However, throughout all these changes, our bureau remains committed to providing support the work of Portland’s 95 volunteer-led neighborhood associations. We believe that a neighborhood association is one way that neighbors can organize and address important issues within their neighborhood. Neighborhood associations also play a role in creating a sense of community and belonging.
Sign Up to Receive Updates
We encourage you to sign-up for the Civic Life bi-monthly newsletter for funding opportunities and updates about free resources and services offered by the City of Portland. Our newsletter promotes opportunities for civic engagement, volunteerism, paid-public-insight and public input opportunities for City-led projects.
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Neighborhood Association Contact Lists
If you are a city employee and need a comprehensive list of neighborhood association contacts, please visit this page.
For members of the public, each neighborhood page lists neighborhood association contact information. If you need a list that includes contacts for several different neighborhood associations, please email your request to: CivicNotification@portlandoregon.gov.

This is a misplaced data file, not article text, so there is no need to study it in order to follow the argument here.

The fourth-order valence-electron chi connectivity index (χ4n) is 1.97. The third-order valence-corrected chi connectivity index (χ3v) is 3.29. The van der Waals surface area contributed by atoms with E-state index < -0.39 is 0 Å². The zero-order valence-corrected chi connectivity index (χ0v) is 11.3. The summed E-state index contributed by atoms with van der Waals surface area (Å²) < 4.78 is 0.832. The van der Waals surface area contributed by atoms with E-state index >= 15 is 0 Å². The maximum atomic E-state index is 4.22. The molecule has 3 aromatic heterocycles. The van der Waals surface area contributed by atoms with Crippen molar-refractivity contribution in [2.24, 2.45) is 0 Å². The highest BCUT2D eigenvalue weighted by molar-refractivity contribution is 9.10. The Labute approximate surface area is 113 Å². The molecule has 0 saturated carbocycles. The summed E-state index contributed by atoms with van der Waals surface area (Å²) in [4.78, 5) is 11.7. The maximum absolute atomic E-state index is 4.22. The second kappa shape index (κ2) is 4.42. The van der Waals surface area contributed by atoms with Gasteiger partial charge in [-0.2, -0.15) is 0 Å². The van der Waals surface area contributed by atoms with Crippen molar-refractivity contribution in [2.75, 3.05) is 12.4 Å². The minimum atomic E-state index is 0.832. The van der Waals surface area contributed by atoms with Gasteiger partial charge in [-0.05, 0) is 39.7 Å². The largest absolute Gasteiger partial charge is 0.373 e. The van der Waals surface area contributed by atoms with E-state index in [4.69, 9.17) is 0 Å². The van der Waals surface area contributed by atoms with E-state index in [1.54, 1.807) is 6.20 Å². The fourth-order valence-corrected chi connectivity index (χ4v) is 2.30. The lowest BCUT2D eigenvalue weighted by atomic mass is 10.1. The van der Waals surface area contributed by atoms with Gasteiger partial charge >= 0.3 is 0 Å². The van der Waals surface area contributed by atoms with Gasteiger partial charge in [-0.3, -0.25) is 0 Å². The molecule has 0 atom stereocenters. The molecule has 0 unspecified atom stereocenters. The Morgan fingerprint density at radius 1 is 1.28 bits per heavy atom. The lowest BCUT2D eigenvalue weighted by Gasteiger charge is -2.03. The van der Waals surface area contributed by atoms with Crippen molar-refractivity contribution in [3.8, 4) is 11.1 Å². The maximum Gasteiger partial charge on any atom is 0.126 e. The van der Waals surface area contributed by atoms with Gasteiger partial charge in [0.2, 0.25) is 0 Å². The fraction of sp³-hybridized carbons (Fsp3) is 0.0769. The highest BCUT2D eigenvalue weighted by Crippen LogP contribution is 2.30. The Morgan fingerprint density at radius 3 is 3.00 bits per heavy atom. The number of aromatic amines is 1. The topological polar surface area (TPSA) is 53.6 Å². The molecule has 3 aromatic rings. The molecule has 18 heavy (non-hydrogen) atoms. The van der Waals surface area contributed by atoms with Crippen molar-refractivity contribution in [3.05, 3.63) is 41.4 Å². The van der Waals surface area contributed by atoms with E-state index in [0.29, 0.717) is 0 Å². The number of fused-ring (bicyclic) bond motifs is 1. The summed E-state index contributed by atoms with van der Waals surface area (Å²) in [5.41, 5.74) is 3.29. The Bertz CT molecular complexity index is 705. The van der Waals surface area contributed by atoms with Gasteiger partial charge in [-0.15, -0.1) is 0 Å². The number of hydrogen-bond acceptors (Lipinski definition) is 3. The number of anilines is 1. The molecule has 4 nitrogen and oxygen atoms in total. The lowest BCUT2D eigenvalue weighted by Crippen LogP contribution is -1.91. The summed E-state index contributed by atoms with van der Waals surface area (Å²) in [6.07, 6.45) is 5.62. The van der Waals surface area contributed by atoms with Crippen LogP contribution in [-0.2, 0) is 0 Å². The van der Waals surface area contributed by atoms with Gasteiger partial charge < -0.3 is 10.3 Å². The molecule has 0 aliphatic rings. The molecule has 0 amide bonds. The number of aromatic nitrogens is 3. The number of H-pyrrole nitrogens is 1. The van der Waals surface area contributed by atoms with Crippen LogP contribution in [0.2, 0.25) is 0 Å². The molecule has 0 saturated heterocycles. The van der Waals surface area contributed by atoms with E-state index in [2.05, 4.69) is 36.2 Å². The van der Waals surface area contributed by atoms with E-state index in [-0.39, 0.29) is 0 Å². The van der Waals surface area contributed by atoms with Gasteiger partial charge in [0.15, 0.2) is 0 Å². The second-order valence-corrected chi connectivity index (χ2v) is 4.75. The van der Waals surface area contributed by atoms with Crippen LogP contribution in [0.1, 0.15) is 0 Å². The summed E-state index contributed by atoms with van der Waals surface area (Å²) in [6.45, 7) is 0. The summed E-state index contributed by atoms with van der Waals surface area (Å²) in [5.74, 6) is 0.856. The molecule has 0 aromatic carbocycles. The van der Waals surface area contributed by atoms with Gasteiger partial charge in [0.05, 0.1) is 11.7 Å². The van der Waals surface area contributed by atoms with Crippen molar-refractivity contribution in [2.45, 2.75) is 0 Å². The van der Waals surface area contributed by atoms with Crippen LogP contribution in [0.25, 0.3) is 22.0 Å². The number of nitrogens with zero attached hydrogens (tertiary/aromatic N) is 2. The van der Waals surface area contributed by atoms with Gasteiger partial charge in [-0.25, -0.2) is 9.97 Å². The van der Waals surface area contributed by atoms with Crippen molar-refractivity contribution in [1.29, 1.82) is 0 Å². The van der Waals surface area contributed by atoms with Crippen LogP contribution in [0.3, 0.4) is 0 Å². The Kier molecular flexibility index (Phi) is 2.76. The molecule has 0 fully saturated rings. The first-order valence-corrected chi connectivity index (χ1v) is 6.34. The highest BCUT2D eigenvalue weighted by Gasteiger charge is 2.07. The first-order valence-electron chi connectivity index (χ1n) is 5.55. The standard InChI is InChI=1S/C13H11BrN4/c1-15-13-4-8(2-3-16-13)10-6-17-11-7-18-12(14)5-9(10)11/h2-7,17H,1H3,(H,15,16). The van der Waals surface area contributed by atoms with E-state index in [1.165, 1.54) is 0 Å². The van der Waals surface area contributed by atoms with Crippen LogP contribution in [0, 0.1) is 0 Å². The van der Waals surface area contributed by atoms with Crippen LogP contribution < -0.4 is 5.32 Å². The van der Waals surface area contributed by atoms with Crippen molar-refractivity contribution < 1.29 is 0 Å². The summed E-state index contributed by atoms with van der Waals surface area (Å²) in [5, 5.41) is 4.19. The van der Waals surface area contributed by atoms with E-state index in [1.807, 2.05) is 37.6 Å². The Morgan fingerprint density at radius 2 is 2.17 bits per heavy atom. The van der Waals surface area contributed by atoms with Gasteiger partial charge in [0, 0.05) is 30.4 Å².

Resources for Neighborhood Associations
ONI Standards: Rules governing Portland’s Neighborhood and Business Association system
Code 3.96: The framework by which the people of the City of Portland may effectively participate in civic affairs and work to improve the livability and character of their Neighborhoods and the City. This Chapter sets out the basis for City recognition of Neighborhood Associations, District Coalitions, and the responsibilities and benefits accruing thereto.
Bylaw Template Recommended Language
Notice List for Recognized Organizations: A list of all the possible public notices that a recognized organization could receive with an explanation of the notice, how it is delivered, who sends the notice and who receives it, and whether there is any action that the recognized organization could consider making in response to the notice.